• insight on the interaction of an Agmatinase like protein with mn2 activator ions
    Journal of Inorganic Biochemistry, 2015
    Co-Authors: Matías Quiñones, Nelson Carvajal, Jaime Cofré, José Benítez, David García, Nicol Romero, Arlette González, María De Los Angeles García, Vasthi López, Gerhard Schenk

    Abstract:

    Agmatinase is an enzyme that catalyzes the hydrolysis of agmatine, a compound that is associated with numerous functions in the brain of mammalian organisms such as neurotransmitter, anticonvulsant, antinociceptive, anxiolytic and antidepressant-like actions. To date the only characterized Agmatinases with significant enzymatic activity were extracted from bacterial organisms. These Agmatinases are closely related to another ureahydrolase, arginase; both have binuclear Mn2+ centers in their active sites. An Agmatinase-like protein (ALP) from rat brain was identified that bears no sequence homology to known Agmatinases (E. Uribe, M. Salas, S. Enriquez, M.S. Orellana, N. Carvajal, Arch. Biochem. Biophys. 461(2007) 146-150). Since all known ureahydrolases contain histidines in their binuclear Mn2+ site each of the five histidine residues in ALP was individually replaced by alanines to identify those that may be involved in metal ion binding. Reactivation assays and thermal stability measurements indicated that His206 is likely to interact with a Mn2+ bound to a high affinity site. In contrast, His65 and possibly His435 are important for binding of a second Mn2+ to a lower affinity site. Metal ion binding to that site is not only leading to an increase in reactivity but also enzyme stability. Thus, similar to bacterial Agmatinases and some of the antibiotic-degrading, Zn2+-dependent metallo-beta-lactamases ALP appears to be active in the mono and binuclear form, with binding of the second metal ion increasing both reactivity and stability. (C) 2015 Elsevier Inc. All rights reserved.

Fuller W Bazer – One of the best experts on this subject based on the ideXlab platform.

  • Effects of catecholamines on secretion of interferon tau and expression of genes for synthesis of polyamines and apoptosis by ovine trophectoderm
    Biology of reproduction, 2018
    Co-Authors: Mohammed A. Elmetwally, Yasser Y. Lenis, Wanjin Tang, Fuller W Bazer

    Abstract:

    Ovine trophectoderm (oTr1) cells were used to investigate effects of epinephrine (EP), norepinephrine (NE), and dopamine (DA) on their proliferation, migration and adhesion, secretion of interferon tau (IFNT), and expression of genes for synthesis of polyamines and apoptosis. Expression of mRNAs for Agmatinase (AGMAT), arginine decarboxylase (ADC), ornithine decarboxylase (ODC1), and solute carrier family 7 (SLC7A1) (cationic amino acid transporter, Y + system), member 1 increased (P 

  • Effects of Bisphenol-A on proliferation and expression of genes related to synthesis of polyamines, interferon tau and insulin-like growth factor 2 by ovine trophectoderm cells.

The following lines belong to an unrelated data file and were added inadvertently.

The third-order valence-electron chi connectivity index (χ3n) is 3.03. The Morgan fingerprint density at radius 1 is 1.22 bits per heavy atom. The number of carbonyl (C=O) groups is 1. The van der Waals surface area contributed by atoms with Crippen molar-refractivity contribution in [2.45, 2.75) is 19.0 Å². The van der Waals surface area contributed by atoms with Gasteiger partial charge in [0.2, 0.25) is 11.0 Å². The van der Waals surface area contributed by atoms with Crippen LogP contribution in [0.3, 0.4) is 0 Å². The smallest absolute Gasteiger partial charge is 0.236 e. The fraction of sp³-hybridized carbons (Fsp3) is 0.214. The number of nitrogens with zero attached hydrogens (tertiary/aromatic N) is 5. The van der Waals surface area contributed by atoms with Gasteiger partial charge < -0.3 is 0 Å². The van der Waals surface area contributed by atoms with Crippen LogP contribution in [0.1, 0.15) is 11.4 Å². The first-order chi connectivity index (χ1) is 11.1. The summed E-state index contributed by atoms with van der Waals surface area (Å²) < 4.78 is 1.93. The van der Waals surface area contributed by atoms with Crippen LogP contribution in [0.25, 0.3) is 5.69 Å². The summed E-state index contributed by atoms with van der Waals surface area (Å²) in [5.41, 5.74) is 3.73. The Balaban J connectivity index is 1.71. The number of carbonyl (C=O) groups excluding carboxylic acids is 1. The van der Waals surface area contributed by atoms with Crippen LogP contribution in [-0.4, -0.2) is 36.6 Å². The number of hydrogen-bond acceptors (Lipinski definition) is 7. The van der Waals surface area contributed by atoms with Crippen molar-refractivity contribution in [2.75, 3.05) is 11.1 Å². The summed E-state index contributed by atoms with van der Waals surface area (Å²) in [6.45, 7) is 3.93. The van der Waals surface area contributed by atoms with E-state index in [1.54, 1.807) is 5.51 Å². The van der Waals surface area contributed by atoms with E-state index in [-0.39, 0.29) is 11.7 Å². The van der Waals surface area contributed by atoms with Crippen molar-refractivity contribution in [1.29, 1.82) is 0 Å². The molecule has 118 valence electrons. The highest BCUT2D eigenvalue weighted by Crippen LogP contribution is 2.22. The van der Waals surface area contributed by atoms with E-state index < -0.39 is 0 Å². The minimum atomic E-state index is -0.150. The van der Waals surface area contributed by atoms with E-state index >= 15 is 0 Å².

Reproductive toxicology (Elmsford N.Y.), 2018
    Co-Authors: Mohammed A. Elmetwally, Yasser Y. Lenis, Wanjin Tang, Amal A. Halawa, Fuller W Bazer

    Abstract:

    Abstract This study evaluated the effects of bisphenol A (BPA) on proliferation of ovine trophectoderm (oTr1) cells, as well as expression of genes for transport of arginine and synthesis of polyamines. BPA reduced proliferation of oTr1 cells at concentrations of 1 × 10−6, 1 × 10−5, 1 × 10−4 M compared to concentrations of 0, 1 × 10−9, and 1 × 10−8 M at 24 and 96 h of culture. Lower concentrations of BPA significantly increased expression of mRNAs for Agmatinase (AGMAT), arginine decarboxylase (ADC), ornithine decarboxylase (ODC1) and solute carrier family 7 member 1 (SLC7A1). Similarly, synthesis of polyamines by oTr1 cells was greatest at lower concentrations of BPA and decreased as the dose of BPA increased. Expression of mRNAs for interferon tau (IFNT) and insulin-like growth factor 2 (IGF2) by oTr1 cells was greater than for controls at 1 × 10−9 M BPA. Overall, the effects of BPA on proliferation and gene expression by oTr1 cells were highly dose-dependent.

  • Functional roles of Agmatinase during the peri-implantation period of pregnancy in sheep
    Amino Acids, 2018
    Co-Authors: Yasser Y. Lenis, Mohammed A. Elmetwally, Wanjin Tang, Carey Satterfield, Kathrin Dunlap, Guoyao Wu, Fuller W Bazer

    Abstract:

    This study investigated the effect of agmatine (Agm) in proliferation of ovine trophecdoderm cells (oTr1) as well as the importance of the arginine decarboxylase (ADC) and Agmatinase (AGMAT) alternative pathway for synthesis of polyamines in ovine conceptuses during the peri-implantation period of pregnancy. Morpholino antisense oligonucleotides (MAOs) were used to inhibit translation of mRNAs for ODC1 alone, AGMAT alone, and their combination. Rambouillet ewes (N = 50) were assigned randomly to the following treatments on Day 8 of pregnancy: MAO control (n = 10); MAO-ODC1 (n = 8); MAO-ADC (n = 6); MAO-ODC1:MAO-ADC (n = 9); or MAO-ODC1:MAO-AGMAT (n = 9). Ewes were ovario-hysterectomized on Day 16 of pregnancy to obtain uterine flushings, uterine endometrium, and conceptus tissues. Inhibition of translation of both ODC1 and AGMAT resulted in 22% of ewes having morphologically and functionally normal (elongated and healthy) conceptuses designated MAO-ODC1:MAO-AGMAT (A). But, 78% of the MAO-ODC1:MAO-AGMAT ewes had morphologically and functionally abnormal (not elongated and fragmented) conceptuses designated MAO-ODC1:MAO-AGMAT (B). The pregnancy rate was less (22%; P